For the consumer, it’s all about choice. While the internet, telephone and mobile banking enable consumers to bank how they want, when they want, nearly three quarters (72 per cent) of consumers will still go to their local high street or shopping centre branch to access financial services. When customers are looking to purchase financial products, they are reassured by the personnel interaction that a branch provides. While there is a strong demand for mobile and digital banking services, customers still want the option of leveraging other channels that better suit their needs at a point in time.
The future for high street banks
So what does the future look like? The desire of the UK government to increase competition in the market and the emergence of challenger banks will inevitably lead to a new wave of niche financial service providers targeting specific customer segments. Whilst this isn’t necessarily new – think FirstDirect and egg– these largely digital institutions will drive new levels of customer experience through their chosen channels.
However whilst there will always be niche competition within the industry, most financial institutions face the same challenges. Firstly they need to recognise the needs and requirements of their different customer segments and then integrate their channels in order to deliver a seamless customer journey. In a market which offers true customer choice, delivering the right service to your customer, regardless of the channel, is crucial.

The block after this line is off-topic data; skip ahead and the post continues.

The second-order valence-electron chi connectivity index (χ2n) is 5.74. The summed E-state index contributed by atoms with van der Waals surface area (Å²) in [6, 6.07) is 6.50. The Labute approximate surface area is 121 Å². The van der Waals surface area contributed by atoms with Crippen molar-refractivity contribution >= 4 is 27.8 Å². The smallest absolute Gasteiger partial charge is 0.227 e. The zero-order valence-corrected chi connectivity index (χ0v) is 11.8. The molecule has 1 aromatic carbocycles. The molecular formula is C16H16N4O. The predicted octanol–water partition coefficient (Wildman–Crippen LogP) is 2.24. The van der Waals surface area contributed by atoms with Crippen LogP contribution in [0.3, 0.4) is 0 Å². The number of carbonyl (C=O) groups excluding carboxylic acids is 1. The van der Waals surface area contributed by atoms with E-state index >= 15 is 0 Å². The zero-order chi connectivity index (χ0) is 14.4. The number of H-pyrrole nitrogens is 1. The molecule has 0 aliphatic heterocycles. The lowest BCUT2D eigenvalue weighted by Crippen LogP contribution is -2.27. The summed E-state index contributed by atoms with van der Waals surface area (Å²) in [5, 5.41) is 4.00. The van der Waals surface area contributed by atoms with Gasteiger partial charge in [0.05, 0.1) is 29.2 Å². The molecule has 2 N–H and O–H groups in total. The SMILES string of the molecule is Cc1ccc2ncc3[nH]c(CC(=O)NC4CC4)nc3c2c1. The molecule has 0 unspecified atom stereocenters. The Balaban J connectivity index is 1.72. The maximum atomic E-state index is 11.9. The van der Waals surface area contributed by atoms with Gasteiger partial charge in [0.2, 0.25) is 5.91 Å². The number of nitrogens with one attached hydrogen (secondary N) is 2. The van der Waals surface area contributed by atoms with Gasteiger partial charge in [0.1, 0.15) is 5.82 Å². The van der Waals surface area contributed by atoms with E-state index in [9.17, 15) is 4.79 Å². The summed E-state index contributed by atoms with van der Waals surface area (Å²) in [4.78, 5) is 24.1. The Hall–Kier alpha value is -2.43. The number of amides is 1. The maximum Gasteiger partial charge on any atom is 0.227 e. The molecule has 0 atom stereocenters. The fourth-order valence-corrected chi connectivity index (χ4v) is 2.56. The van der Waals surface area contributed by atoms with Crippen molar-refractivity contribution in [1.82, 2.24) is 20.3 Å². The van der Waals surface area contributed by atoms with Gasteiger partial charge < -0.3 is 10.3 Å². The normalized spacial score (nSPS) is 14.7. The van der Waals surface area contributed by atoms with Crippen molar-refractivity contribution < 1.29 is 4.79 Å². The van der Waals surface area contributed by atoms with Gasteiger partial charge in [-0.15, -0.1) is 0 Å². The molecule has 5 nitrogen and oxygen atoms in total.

Deloitte report 2014
 Deloitte 2014 report
UK banks face savings glut on road to pandemic recovery
By Iain Withers and Lawrence White
LONDON (Reuters) – Britain’s big four banks amassed more than 200 billion pounds ($277.52 billion) of new deposits last year as customers reined in spending through pandemic lockdowns, far outstripping extra lending to struggling businesses and households.
Full-year earnings reported by HSBC, Barclays, Lloyds and NatWest last month revealed the extent to which lenders’ finances have been upended by the crisis.
The banks now face a glut in savings, a Reuters analysis of the banks’ results show, as domestic customers of the four lenders deposited 221 billion pounds of extra cash.
By contrast, despite banks doling out billions of pounds of state-guaranteed finance to companies since the pandemic hit, their net lending growth in the UK overall was 53.4 billion pounds – a quarter of the growth in deposits.
The more limited lending growth can be explained by a fall in appetite for some lending, particularly consumer credit, where separate Bank of England data has shown Britons paid back 13.8 billion pounds in the last year.
More deposits help shore up bank finances, but are not necessarily good news for lenders when central bank interest rates are near zero, making it hard to lend profitably.
That explains the heavy focus on wealth management in banks’ strategy updates last month, as they race to earn more from fees to compensate for low lending margins.
Banks have said they expect a customer spending splurge as Britain comes out of its latest lockdown in the coming months, which may go some way to eating into the deposits pile.
Graphic: UK deposits grew much faster than lending in 2020
The bulk of UK bank profits are made on the difference between the interest gained on lending and paid out on deposits.
The crunch in consumer credit therefore severely dented lender income, compounded by the fact the Bank of England cut benchmark rates to an all-time low of 0.1%.